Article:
Four Roses Distillery Tour

This year for Christmas I made the long drive home from Philadelphia to beautiful Western Kentucky. On the ride back I broke up the monotonous drive with a stop at the Four Roses distillery in Lawrenceburg, KY. I have always been intrigued by Four Roses' history and mystique. Not only is there a romantic story behind the Four Roses name (read the official version here), but also a unique history of at least 120 behind the brand. Four Roses was one of America's most popular whiskeys before prohibition. Then it was unavailable for more than 40 years in the U.S. before returning in the last decade and gradually regaining its place among America's top bourbon brands. During that time the Four Roses name graced all sorts of different whiskeys, but now the distillery is back to focusing strictly on producing classic Kentucky Bourbon.


Four Roses: The Return of a Whiskey LegendThe Four Roses Distillery is located a half-hour west of Lexington in rural Anderson County Kentucky. It sits near the Salt River from which it sources limestone-rich water for use in fermentation. The distillery was built in 1910 and features Spanish Mission style architecture that earned it a place on the National Register of Historic Places. The yellow and red color scheme of the buildings matches Four Roses' labels, and serves as a gentle reminder of which of Kentucky's distilleries you're at. Speaking of other distilleries, the old, black barrel-houses across the road from Four Roses are now owned by Wild Turkey. Four Roses ages all of its bourbon in single-story warehouses in Cox's Creek, KY and sold the old multi-story barrel-houses after dropping its non-bourbon whiskey lines. This is one of many curiosities that has arisen due to the Four Roses distillery changing hands numerous times over the years. The tour guide didn't delve too deeply into the brand's long and winding history, but I was able to learn a bit by listening between the lines, and the gift shop carries the recently published Four Roses: The Return of a Whiskey Legend, which gives a more complete history of the brand.

The distillery tour here starts in the visitor center with a video that gives a quick run-down of the whiskey-making process, and shows all the distillery's parts in operation. After the video the tour guide explained Four Roses' unique blending process. They create ten different bourbons by using two different mash-bills and five different yeast strains. They blend all ten recipes to create the entry-level Yellow Label bourbon which I reviewed a while back. Four Roses small batch is a blend of four of these bourbon recipes, and the Single Barrel is an unblended expression of the high-rye recipe. Next, our group of a dozen or so headed out into the December chill to explore the distillery itself.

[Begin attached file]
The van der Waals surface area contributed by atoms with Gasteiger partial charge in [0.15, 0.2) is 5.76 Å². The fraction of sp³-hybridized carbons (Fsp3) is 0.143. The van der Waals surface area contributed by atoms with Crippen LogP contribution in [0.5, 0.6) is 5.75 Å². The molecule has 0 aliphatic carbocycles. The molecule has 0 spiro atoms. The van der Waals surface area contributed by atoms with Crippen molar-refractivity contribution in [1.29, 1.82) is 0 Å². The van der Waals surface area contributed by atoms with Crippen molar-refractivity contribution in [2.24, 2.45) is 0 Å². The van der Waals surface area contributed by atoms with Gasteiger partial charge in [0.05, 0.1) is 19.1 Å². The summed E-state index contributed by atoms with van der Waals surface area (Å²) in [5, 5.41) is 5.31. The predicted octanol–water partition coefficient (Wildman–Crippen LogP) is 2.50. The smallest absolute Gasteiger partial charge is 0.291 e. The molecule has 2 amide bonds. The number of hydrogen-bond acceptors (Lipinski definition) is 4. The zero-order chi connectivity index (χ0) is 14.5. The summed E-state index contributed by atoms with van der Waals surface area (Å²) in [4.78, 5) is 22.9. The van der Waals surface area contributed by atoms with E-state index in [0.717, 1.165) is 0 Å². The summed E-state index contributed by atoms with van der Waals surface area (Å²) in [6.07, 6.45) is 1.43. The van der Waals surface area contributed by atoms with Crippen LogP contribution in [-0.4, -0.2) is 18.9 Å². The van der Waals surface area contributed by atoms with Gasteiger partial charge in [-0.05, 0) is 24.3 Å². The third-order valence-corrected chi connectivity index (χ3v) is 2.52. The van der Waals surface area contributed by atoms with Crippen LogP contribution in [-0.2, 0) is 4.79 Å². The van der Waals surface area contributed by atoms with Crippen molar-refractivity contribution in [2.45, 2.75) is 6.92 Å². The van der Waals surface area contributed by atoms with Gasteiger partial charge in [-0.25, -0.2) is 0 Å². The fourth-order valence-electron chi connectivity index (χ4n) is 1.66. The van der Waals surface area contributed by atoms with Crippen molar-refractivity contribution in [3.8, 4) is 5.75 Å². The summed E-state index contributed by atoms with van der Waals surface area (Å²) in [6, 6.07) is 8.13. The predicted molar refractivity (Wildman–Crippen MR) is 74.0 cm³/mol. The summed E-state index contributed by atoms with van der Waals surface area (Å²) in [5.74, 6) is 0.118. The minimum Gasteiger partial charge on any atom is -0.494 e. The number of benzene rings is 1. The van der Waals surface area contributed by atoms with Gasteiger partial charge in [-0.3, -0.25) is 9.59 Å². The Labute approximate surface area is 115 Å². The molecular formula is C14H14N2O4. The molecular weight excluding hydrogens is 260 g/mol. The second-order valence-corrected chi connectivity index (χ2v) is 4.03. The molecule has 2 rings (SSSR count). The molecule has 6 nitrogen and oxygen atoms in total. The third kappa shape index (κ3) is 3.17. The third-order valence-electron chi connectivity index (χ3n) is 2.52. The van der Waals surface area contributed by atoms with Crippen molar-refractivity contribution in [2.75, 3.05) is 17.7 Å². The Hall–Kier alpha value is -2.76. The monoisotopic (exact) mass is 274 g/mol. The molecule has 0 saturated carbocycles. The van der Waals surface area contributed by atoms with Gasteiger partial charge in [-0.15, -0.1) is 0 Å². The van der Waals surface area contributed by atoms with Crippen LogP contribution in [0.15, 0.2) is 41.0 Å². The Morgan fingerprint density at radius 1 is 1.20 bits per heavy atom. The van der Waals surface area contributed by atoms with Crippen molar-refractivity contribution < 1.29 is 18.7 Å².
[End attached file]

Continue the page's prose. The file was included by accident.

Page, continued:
My impression of the Four Roses Distillery is that it feels old (it did just celebrate it's 100th anniversary). It's not as polished as the Maker's Mark Distillery, but this gives the tour more of a 'hard-hat tour' feel and I didn't feel like they were trying to gloss over or hide any of their production processes or dress things up too much for tourists. We got to see (and smell) the tiny grain testing room. We saw the grain elevators and mashers, and then went around, up, and down the well-laid-out main distillery building to see all the steps of the distilling process in order.

One thing I saw here that I haven't seen on other tours is the large tanks of culturing yeast. These were interesting because I could really smell the difference in the various yeast strains that they were preparing. The actual still was being cleaned on the day I visited, but we were able to see and smell the fermenters full of mash, and walk all around the large column stripping still and the doubler still. Since the barreling, warehousing, and bottling are done at the Cox's Creek site we weren't able to see those processes, but tours of that site are available if you call ahead.

After the tour we went back into the visitor center for a taste of the final products. We tried the standard yellow-label Four Roses, the Four Roses Small Batch, and the Four Roses Single Barrel. All of them were very good Bourbons, and brought unique flavors to the table while maintaining the smoothness that Four Roses shoots for in all its Bourbons. Unfortunately they wouldn't let us taste any of the 'not-for-America' bourbons that are so popular in Japan and Europe, but they did have a barrel with a few drops of 20+ year old bourbon in it that I was able to smell, and that was quite a treat in itself.

If I'm ever in the area on a warmer day I'd like to spend more time exploring the distillery grounds - there seemed to be a lot of beautiful buildings and landscaping that just didn't shine on the gray, snowy day that I was there. Oh well, it's always nice to have an excuse to return to a distillery!

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